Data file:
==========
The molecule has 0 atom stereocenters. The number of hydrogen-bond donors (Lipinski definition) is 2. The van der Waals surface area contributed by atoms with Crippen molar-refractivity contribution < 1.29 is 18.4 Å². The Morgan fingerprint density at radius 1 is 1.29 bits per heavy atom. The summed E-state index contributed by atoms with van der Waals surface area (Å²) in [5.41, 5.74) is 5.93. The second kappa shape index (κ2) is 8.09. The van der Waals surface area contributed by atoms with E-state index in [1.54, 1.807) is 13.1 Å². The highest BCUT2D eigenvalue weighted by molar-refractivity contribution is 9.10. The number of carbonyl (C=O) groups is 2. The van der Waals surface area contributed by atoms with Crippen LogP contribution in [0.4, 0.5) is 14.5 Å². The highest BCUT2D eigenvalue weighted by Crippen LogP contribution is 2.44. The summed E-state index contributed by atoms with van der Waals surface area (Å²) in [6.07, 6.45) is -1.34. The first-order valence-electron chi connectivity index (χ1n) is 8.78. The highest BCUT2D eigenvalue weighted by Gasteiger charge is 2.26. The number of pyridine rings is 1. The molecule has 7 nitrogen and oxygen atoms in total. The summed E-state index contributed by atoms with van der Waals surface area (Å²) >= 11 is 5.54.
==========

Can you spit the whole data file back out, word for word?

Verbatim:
The molecule has 0 atom stereocenters. The number of hydrogen-bond donors (Lipinski definition) is 2. The van der Waals surface area contributed by atoms with Crippen molar-refractivity contribution < 1.29 is 18.4 Å². The Morgan fingerprint density at radius 1 is 1.29 bits per heavy atom. The summed E-state index contributed by atoms with van der Waals surface area (Å²) in [5.41, 5.74) is 5.93. The second kappa shape index (κ2) is 8.09. The van der Waals surface area contributed by atoms with E-state index in [1.54, 1.807) is 13.1 Å². The highest BCUT2D eigenvalue weighted by molar-refractivity contribution is 9.10. The number of carbonyl (C=O) groups is 2. The van der Waals surface area contributed by atoms with Crippen LogP contribution in [0.4, 0.5) is 14.5 Å². The highest BCUT2D eigenvalue weighted by Crippen LogP contribution is 2.44. The summed E-state index contributed by atoms with van der Waals surface area (Å²) in [6.07, 6.45) is -1.34. The first-order valence-electron chi connectivity index (χ1n) is 8.78. The highest BCUT2D eigenvalue weighted by Gasteiger charge is 2.26. The number of pyridine rings is 1. The molecule has 7 nitrogen and oxygen atoms in total. The summed E-state index contributed by atoms with van der Waals surface area (Å²) >= 11 is 5.54.